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You’ve probably heard of diabetes – known as diabetes mellitus when given its full name – and may even know someone who has the condition. But what you might not realise is that there are two main types of diabetes, Type 1 and Type 2, and they have different causes. However, they both affect the body in the same way. “Diabetes is a condition where the amount of glucose (a type of sugar) in the blood is too high because the body can’t use it properly,” explains Deepa Khatri, Clinical Advisor at leading health charity Diabetes UK. To understand why raised blood glucose levels are bad for us, you first have to know how a healthy body processes food and converts it into energy. Normally, the amount of glucose in the blood is controlled by a hormone called insulin, which is produced by the pancreas – a gland located behind the stomach. When we eat, food arrives in our stomachs where it is digested and enters the bloodstream. At the same time, the pancreas releases insulin that helps move glucose out of the blood and into cells, where it is used as energy. However, in people with diabetes, the body is unable to convert glucose into energy. “This is because either the pancreas does not produce any insulin (known as Type 1 diabetes), or the insulin that is produced does not work properly (known as Type 2 diabetes),” says Khatri. “The result is that glucose builds up in the blood as it can’t be used as fuel.”
Type 1 vs. Type 2: what is the difference?
Type 1 diabetes is far less common than Type 2. According to Diabetes UK, people with Type 1 diabetes accounts for between 5 and 15 per cent of all people with diabetes and usually occurs before the age of 40, often during adolescence. “Type 1 diabetes develops when the insulin-producing cells in the body have been destroyed and the body is unable to produce any insulin,” states Khatri. Think of insulin as the ‘key’ that unlocks the door to the body’s cells. Once the door is unlocked, glucose can enter the cells where it is used as fuel. But in Type 1 diabetes the body is unable to produce any insulin so there is no key to unlock the door and the glucose builds up in the blood,” states Khatri.
Type 2, on the other hand, develops when the body can still make some insulin, but not enough, or the body’s cells do not react to the insulin (which is known as insulin resistance). It is often associated with being overweight and is more common in older people. “Remember that insulin acts as a key unlocking the cells, so if there is not enough insulin, or if it is not working properly, the cells are only partially unlocked or remain locked and glucose builds up in the blood,” states Khatri.
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Are you at risk?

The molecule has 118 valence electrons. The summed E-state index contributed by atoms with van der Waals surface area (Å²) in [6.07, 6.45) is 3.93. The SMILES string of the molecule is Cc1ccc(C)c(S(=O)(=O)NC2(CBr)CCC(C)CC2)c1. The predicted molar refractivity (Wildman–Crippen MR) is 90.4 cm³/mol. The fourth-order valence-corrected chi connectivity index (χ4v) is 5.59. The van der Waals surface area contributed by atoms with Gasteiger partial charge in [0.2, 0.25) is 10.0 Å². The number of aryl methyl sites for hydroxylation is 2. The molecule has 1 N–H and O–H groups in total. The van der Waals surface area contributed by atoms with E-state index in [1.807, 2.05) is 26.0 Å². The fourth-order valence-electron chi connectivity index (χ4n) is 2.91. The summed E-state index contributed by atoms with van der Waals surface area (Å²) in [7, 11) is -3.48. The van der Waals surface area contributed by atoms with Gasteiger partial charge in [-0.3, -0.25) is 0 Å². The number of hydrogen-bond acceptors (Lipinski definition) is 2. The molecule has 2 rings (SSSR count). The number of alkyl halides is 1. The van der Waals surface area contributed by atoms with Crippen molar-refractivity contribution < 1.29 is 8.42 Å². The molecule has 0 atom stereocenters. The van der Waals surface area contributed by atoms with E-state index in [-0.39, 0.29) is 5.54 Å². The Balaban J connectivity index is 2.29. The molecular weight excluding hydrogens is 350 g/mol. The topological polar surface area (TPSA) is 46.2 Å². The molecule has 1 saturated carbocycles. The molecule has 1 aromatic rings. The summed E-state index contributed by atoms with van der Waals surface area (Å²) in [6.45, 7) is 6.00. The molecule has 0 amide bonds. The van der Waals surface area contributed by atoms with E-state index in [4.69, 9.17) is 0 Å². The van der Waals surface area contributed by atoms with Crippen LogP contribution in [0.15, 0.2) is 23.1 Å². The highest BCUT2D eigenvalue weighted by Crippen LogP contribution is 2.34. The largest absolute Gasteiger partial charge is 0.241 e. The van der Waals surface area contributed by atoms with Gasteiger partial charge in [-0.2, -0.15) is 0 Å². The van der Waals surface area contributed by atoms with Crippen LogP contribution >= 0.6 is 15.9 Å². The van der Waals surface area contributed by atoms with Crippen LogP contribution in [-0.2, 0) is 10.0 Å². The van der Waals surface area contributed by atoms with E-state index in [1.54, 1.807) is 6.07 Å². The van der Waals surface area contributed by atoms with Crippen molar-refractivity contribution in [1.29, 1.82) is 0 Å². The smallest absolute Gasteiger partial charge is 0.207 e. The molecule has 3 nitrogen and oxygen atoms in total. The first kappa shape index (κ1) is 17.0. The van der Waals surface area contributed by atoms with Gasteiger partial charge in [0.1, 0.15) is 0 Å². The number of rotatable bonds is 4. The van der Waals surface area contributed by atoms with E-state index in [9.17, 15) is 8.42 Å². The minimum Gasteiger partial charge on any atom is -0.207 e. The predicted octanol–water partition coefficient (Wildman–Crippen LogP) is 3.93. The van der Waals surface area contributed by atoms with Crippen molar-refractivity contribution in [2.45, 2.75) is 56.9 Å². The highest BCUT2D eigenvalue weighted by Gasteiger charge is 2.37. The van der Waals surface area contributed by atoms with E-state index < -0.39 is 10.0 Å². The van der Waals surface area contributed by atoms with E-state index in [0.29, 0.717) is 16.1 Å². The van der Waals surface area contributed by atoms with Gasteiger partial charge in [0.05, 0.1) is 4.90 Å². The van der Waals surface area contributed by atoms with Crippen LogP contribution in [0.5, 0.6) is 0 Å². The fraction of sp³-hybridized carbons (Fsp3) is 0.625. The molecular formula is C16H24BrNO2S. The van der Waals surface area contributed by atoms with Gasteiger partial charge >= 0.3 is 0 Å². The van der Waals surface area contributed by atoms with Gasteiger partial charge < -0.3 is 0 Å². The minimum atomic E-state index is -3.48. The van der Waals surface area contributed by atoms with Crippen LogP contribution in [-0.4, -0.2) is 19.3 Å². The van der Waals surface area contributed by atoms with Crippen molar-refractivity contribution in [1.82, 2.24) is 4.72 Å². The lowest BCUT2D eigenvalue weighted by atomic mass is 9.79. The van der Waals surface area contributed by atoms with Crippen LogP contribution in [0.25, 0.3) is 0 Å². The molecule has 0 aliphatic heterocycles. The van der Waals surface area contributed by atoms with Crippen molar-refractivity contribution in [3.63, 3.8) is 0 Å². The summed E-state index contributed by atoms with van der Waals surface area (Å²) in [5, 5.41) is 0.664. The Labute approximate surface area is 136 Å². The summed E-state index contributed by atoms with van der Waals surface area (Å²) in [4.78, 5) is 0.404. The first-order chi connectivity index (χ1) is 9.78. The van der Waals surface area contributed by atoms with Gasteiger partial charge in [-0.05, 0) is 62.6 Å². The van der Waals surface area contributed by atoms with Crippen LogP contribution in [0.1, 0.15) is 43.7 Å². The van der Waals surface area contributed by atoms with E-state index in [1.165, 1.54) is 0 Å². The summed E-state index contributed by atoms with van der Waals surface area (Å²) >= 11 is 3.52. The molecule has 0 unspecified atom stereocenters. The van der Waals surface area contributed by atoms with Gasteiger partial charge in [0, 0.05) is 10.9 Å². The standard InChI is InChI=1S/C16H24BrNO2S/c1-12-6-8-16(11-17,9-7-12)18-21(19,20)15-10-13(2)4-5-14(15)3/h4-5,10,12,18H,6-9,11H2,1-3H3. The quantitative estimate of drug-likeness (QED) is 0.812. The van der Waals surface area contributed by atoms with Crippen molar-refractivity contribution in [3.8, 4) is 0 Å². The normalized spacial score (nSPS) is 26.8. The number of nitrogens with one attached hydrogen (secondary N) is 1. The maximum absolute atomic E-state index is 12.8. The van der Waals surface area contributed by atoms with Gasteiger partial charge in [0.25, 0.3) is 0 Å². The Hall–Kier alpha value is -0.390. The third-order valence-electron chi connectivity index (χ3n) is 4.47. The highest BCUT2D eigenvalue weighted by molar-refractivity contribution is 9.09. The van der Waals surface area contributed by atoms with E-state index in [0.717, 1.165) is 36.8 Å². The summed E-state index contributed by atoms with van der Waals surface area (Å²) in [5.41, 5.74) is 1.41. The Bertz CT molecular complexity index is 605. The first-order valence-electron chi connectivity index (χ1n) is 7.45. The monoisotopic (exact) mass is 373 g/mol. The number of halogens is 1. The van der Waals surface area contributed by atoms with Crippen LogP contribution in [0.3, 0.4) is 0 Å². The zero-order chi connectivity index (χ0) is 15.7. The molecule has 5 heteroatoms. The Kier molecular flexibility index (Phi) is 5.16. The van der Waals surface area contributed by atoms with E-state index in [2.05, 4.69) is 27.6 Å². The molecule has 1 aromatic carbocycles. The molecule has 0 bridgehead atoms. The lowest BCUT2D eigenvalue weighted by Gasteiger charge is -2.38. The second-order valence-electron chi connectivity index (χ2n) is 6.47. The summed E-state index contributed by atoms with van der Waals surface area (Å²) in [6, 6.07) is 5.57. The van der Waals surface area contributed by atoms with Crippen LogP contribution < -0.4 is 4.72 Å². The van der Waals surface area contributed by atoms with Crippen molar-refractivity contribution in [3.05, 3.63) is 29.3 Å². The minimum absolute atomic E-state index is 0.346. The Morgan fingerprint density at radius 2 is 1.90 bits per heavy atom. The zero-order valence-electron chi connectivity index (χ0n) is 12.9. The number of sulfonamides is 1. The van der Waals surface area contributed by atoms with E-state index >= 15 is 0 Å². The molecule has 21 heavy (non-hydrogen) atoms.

“There is nothing you can do to prevent Type 1 diabetes. ,” states Khatri. However, because it usually runs in families, if you have a close relative – such as a parent or sibling – with Type 1 diabetes, you should be extra vigilant about symptoms because you will have up to a 30 per cent increased risk of developing the condition.
“Some of the risk factors associated with Type 2 diabetes are out of your control while others, such as being overweight, you can act on to reduce the risk of developing the condition,” explains Khatri. She recommends asking your GP for a test for diabetes if you are either white and over 40 years old, or are black, Asian or from a minority ethnic group and over 25 years old and have one or more of the following risk factors:
- A close member of your family has diabetes
- You’re overweight
- You have high blood pressure or you’ve had a heart attack or a stroke.
- You’re a woman with polycystic ovary syndrome and are overweight
- You’ve been told you have impaired glucose tolerance or impaired fasting glycaemia.
- You’re a woman and you’ve had gestational diabetes (a type of diabetes that affects women during pregnancy)
- You have severe mental health problems.
The more risk factors apply to you, the greater your risk of developing Type 2 diabetes.
That treatment is available?
Although diabetes can not yet be cured, it can be managed very successfully and practicing a healthy lifestyle will have enormous health benefits, enabling a person to continue their normal day-to-day life. As well as ensuring their blood glucose levels stay balanced by eating a healthy diet and keeping active, people with Type 1 diabetes will have to need insulin by injection. Meanwhile, some people with Type 2 diabetes may be able to control their symptoms through diet and exercise alone. However, as Type 2 diabetes is a progressive condition, people may eventually need to take medication, usually in the form of tablets, and sometimes insulin to lower their blood glucose levels.
Reducing the risk
There are ways to ease symptoms, manage blood glucose levels and reduce the risk of developing serious complications. Lifestyle measures, including following a healthy diet, being physically active and sticking to a healthy weight, can benefit general health and make living with diabetes easier.
Diabetes and obesity
The UK is the ‘fattest’ country in Europe with one in five adults overweight and the number of obese adults forecasted to rise by 73% over the next 20 years. As a result, this will see more than a million extra cases of Type 2 diabetes, heart disease and cancer. According to Diabetes UK, the links between Type 2 diabetes and obesity are firmly established. It states that without the intervention of a healthy diet and appropriate exercise, obesity can develop into diabetes over a relatively short period of time. While awareness is key to addressing the diabetes concern in the UK, it is essential to tackle obesity at an early stage to prevent the spread of the disease.
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